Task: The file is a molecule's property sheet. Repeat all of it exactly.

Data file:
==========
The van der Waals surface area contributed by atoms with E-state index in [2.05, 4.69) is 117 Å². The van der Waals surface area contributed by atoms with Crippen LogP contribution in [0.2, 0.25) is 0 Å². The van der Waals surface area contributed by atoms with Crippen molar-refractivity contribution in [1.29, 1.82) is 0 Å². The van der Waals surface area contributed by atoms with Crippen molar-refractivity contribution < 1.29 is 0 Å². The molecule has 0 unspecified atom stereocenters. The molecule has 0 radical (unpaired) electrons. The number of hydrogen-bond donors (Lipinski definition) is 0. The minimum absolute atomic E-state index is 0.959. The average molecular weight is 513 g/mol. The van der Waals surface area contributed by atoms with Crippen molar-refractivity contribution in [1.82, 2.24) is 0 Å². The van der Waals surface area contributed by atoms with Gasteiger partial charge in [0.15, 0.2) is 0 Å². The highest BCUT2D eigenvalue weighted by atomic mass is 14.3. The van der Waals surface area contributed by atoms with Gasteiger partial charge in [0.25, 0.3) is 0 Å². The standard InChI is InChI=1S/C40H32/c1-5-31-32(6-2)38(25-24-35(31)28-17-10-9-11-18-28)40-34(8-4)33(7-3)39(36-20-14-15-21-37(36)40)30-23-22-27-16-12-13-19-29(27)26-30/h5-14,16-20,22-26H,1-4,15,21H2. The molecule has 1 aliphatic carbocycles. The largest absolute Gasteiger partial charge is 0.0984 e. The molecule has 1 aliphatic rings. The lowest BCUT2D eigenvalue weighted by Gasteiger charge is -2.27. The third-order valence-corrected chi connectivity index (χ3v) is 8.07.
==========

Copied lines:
The van der Waals surface area contributed by atoms with E-state index in [2.05, 4.69) is 117 Å². The van der Waals surface area contributed by atoms with Crippen LogP contribution in [0.2, 0.25) is 0 Å². The van der Waals surface area contributed by atoms with Crippen molar-refractivity contribution in [1.29, 1.82) is 0 Å². The van der Waals surface area contributed by atoms with Crippen molar-refractivity contribution < 1.29 is 0 Å². The molecule has 0 unspecified atom stereocenters. The molecule has 0 radical (unpaired) electrons. The number of hydrogen-bond donors (Lipinski definition) is 0. The minimum absolute atomic E-state index is 0.959. The average molecular weight is 513 g/mol. The van der Waals surface area contributed by atoms with Crippen molar-refractivity contribution in [1.82, 2.24) is 0 Å². The van der Waals surface area contributed by atoms with Gasteiger partial charge in [0.15, 0.2) is 0 Å². The highest BCUT2D eigenvalue weighted by atomic mass is 14.3. The van der Waals surface area contributed by atoms with Gasteiger partial charge in [0.25, 0.3) is 0 Å². The standard InChI is InChI=1S/C40H32/c1-5-31-32(6-2)38(25-24-35(31)28-17-10-9-11-18-28)40-34(8-4)33(7-3)39(36-20-14-15-21-37(36)40)30-23-22-27-16-12-13-19-29(27)26-30/h5-14,16-20,22-26H,1-4,15,21H2. The molecule has 1 aliphatic carbocycles. The largest absolute Gasteiger partial charge is 0.0984 e. The molecule has 1 aliphatic rings. The lowest BCUT2D eigenvalue weighted by Gasteiger charge is -2.27. The third-order valence-corrected chi connectivity index (χ3v) is 8.07.